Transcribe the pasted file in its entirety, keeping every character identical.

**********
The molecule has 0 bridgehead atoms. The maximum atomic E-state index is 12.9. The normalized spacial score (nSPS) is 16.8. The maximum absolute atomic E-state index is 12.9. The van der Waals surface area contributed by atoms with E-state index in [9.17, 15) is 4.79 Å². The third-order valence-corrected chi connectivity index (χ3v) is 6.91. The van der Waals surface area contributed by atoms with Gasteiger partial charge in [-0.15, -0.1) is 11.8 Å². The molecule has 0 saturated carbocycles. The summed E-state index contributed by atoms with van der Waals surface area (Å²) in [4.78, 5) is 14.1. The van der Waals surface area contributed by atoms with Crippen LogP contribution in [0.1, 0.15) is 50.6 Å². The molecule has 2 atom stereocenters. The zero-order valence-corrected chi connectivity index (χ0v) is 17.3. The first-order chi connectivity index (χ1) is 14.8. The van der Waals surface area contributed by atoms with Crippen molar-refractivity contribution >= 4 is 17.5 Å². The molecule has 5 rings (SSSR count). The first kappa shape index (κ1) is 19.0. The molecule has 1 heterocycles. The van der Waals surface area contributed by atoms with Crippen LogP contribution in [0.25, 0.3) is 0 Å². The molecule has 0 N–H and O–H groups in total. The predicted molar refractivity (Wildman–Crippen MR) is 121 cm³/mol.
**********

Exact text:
The molecule has 0 bridgehead atoms. The maximum atomic E-state index is 12.9. The normalized spacial score (nSPS) is 16.8. The maximum absolute atomic E-state index is 12.9. The van der Waals surface area contributed by atoms with E-state index in [9.17, 15) is 4.79 Å². The third-order valence-corrected chi connectivity index (χ3v) is 6.91. The van der Waals surface area contributed by atoms with Gasteiger partial charge in [-0.15, -0.1) is 11.8 Å². The molecule has 0 saturated carbocycles. The summed E-state index contributed by atoms with van der Waals surface area (Å²) in [4.78, 5) is 14.1. The van der Waals surface area contributed by atoms with Crippen LogP contribution in [0.1, 0.15) is 50.6 Å². The molecule has 2 atom stereocenters. The zero-order valence-corrected chi connectivity index (χ0v) is 17.3. The first-order chi connectivity index (χ1) is 14.8. The van der Waals surface area contributed by atoms with Crippen molar-refractivity contribution >= 4 is 17.5 Å². The molecule has 5 rings (SSSR count). The first kappa shape index (κ1) is 19.0. The molecule has 1 heterocycles. The van der Waals surface area contributed by atoms with Crippen LogP contribution in [0.25, 0.3) is 0 Å². The molecule has 0 N–H and O–H groups in total. The predicted molar refractivity (Wildman–Crippen MR) is 121 cm³/mol.